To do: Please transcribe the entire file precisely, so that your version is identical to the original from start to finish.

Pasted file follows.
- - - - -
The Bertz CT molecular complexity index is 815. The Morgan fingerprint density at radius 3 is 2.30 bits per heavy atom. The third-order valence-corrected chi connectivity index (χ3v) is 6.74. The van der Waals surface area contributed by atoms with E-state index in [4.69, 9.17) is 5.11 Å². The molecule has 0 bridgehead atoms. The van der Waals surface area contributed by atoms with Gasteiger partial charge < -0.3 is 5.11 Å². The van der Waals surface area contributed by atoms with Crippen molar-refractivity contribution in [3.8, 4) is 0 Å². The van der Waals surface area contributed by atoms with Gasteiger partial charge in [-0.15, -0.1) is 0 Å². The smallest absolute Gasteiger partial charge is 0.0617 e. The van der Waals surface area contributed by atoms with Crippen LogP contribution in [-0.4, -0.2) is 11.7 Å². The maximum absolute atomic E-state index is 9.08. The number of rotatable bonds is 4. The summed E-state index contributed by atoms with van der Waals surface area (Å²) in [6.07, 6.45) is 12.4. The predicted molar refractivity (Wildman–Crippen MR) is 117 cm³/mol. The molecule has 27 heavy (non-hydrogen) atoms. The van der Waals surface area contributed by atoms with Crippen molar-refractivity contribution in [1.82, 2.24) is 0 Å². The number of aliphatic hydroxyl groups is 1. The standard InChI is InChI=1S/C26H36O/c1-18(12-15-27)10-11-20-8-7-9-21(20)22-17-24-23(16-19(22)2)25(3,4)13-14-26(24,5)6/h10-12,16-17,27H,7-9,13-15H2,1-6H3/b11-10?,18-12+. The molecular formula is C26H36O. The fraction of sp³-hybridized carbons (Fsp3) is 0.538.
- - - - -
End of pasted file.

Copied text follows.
The Bertz CT molecular complexity index is 815. The Morgan fingerprint density at radius 3 is 2.30 bits per heavy atom. The third-order valence-corrected chi connectivity index (χ3v) is 6.74. The van der Waals surface area contributed by atoms with E-state index in [4.69, 9.17) is 5.11 Å². The molecule has 0 bridgehead atoms. The van der Waals surface area contributed by atoms with Gasteiger partial charge < -0.3 is 5.11 Å². The van der Waals surface area contributed by atoms with Crippen molar-refractivity contribution in [3.8, 4) is 0 Å². The van der Waals surface area contributed by atoms with Gasteiger partial charge in [-0.15, -0.1) is 0 Å². The smallest absolute Gasteiger partial charge is 0.0617 e. The van der Waals surface area contributed by atoms with Crippen LogP contribution in [-0.4, -0.2) is 11.7 Å². The maximum absolute atomic E-state index is 9.08. The number of rotatable bonds is 4. The summed E-state index contributed by atoms with van der Waals surface area (Å²) in [6.07, 6.45) is 12.4. The predicted molar refractivity (Wildman–Crippen MR) is 117 cm³/mol. The molecule has 27 heavy (non-hydrogen) atoms. The van der Waals surface area contributed by atoms with Crippen molar-refractivity contribution in [1.82, 2.24) is 0 Å². The number of aliphatic hydroxyl groups is 1. The standard InChI is InChI=1S/C26H36O/c1-18(12-15-27)10-11-20-8-7-9-21(20)22-17-24-23(16-19(22)2)25(3,4)13-14-26(24,5)6/h10-12,16-17,27H,7-9,13-15H2,1-6H3/b11-10?,18-12+. The molecular formula is C26H36O. The fraction of sp³-hybridized carbons (Fsp3) is 0.538.